The mother of quilts
Gresham's Karen Jordan sews final stitches in a Technicolor rendition of a Civil War quilt
Karen Jordan is making the mother of all quilts.
For those unfamiliar with the quilting world, that is what quilters have nicknamed a rare quilt handmade by a woman farmer, Jane A. Stickle, during the Civil War.
The quilts geometric pattern, unlike anything from its era, is renowned for its melodic beauty, intricate detail and rebellious, rainbow pastel-colored configuration of 225 blocks bordered by 52 triangles.
While little is known about its maker, Stickles quilt, finished in 1863 and discovered just 21 years ago, hangs in The Bennington Museum in Shaftsbury, Vt.
But Jane Stickles legacy lives on. Dear Jane is the cult following of quilters who tempt the challenge of remaking the quilt, a grueling but rewarding journey.
For those who finish, their quilts become baby Janes.
After 16 months and seven days of thread work, Jordan is revealing her baby Jane to the world. Hers is uniquely her own.
Dear Jane, said Jordan, of Troutdale, may I introduce Joseph and his amazing Technicolor dream coat.
More inclined to use bright colors than Jane was, Jordan said this quilt is her legacy.
From scalpels to a needle and thread
After retiring from 31 years in the sterile, dramatic world of the operating room as a surgical technician, Jordan took refuge in the more relaxing pursuit of making quilts by hand.
Or so she thought.
Trading scrubs and scalpels for intricate patterns and brightly colored fabric, Jordan taught herself to quilt.
What started as a thoughtful gift years ago a quilt for every family member at Christmas soon became an addiction.
Jordan joined a quilt club at Craft Warehouse. There, she met a persistent woman named Rosalie Trembath, who persuaded her to join the quilting group that meets every Tuesday at the Gresham Senior Center.
I thought it was going to be a bunch of old people sitting around, she said. Five years later and still going to the group, shes changed her mind. If I could keep up with these people, itd be a miracle.
Jordan found a book detailing Jane Stickles quilt pattern at Pioneer Quilts in Damascus, the pages of which she now keeps in a big brown binder.
There are really no directions, said Jordan, who moved from Minnesota to Oregon the day before her fifth birthday and traveled with her ex-husband all over the country before settling down and raising three kids, two of whom have died.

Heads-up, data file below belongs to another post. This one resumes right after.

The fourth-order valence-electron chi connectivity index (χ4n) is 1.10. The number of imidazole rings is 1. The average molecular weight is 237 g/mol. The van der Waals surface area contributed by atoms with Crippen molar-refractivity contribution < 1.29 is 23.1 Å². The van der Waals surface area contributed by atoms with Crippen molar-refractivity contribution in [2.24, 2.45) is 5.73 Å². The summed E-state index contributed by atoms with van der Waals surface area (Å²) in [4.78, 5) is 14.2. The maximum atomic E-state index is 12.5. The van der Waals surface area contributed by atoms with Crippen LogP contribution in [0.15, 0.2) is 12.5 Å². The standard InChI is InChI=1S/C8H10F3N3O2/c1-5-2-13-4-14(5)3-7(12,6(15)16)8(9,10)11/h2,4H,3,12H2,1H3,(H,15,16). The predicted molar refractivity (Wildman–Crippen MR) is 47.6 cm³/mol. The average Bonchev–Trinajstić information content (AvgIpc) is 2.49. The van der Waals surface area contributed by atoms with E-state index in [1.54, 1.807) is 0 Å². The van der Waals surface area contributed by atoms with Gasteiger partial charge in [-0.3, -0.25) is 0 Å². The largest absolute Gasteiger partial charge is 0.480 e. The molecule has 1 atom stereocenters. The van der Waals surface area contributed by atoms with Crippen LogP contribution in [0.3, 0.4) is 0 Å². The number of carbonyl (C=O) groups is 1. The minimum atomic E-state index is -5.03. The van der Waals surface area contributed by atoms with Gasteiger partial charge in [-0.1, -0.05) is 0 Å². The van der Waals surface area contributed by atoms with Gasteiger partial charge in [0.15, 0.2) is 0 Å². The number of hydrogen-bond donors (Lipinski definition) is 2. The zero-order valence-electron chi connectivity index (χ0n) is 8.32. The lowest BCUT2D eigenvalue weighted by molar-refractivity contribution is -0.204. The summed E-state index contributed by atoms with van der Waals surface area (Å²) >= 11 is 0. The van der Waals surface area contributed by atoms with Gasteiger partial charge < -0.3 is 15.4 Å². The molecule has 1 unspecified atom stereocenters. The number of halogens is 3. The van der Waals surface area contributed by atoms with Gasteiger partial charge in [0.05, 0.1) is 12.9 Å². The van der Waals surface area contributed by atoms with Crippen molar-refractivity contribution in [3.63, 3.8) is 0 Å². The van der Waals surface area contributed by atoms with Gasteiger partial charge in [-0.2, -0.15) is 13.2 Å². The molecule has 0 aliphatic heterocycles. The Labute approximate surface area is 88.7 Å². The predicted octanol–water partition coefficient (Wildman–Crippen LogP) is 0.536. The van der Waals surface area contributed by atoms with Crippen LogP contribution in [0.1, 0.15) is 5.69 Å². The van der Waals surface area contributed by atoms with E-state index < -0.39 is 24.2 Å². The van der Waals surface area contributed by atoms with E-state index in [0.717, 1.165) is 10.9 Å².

Jordan began with the first of 225 blocks in the center of the quilt and stitched outwards.
Each individual block (or triangle) is its own mini-operation, some requiring five or six surgeries.
Stitching each little shape into its geometric design on the block is the most tedious part.
You have to figure out how to put them together, she said.
Inside the blocks are a product of Stickles imagination: bizarre geometric designs of diamonds, squares and hearts. The author of the book has renamed them: Eye of the Cyclone, Battlefield, Janes Tears, Field of Dreams.
The women of the senior centers quilting club are a source of inspiration and guidance for Jordan in her mission to complete the quilt, one block at a time.
Theyre all part of this, Jordan said. When she gets sick of the fabrics shes picked out, her friends shower her with vibrant new designs. I like bright colors, she said.
When shes not sitting on the couch watching sports (she loves Formula I racing, baseball and golf), Jordan sometimes gets lost in thought making her quilt.
She thinks about Jane Stickle making the same quilt, and how she lived with her parents while her husband, Walter, was off fighting in the Civil War.
I really admire her for what she did, Jordan said. Its quite an endeavor.
She said she wanted to make the quilt as much as possible like Jane did, quilting it all by hand.
But her grandmother, who died when Jordan was 1 year old, is her No. 1 inspiration. Like Jane, she lived on a farm and made quilts for her family.
My grandmother made the most beautiful hand-pieced, hand-quilted quilts, Jordan said. She had a sense of color.
Jordan would have been proud to show her this one.
Nearly finished piecing together the quilt, Jordan now must go back and do the actual quilting, accenting the designs with colored stitches and giving it that puffy texture.
Unfortunately, the quilt will not be finished in time for the Sandy Historical Societys 15th annual quilt show at the end of June as she had hoped. Perhaps by August, she said.
Despite a few crooked shapes and minor flaws only she notices, Jordan said, Finished ... is better than perfect. You cant hope for perfect all the time.JW_DISQUS_ADD_A_COMMENT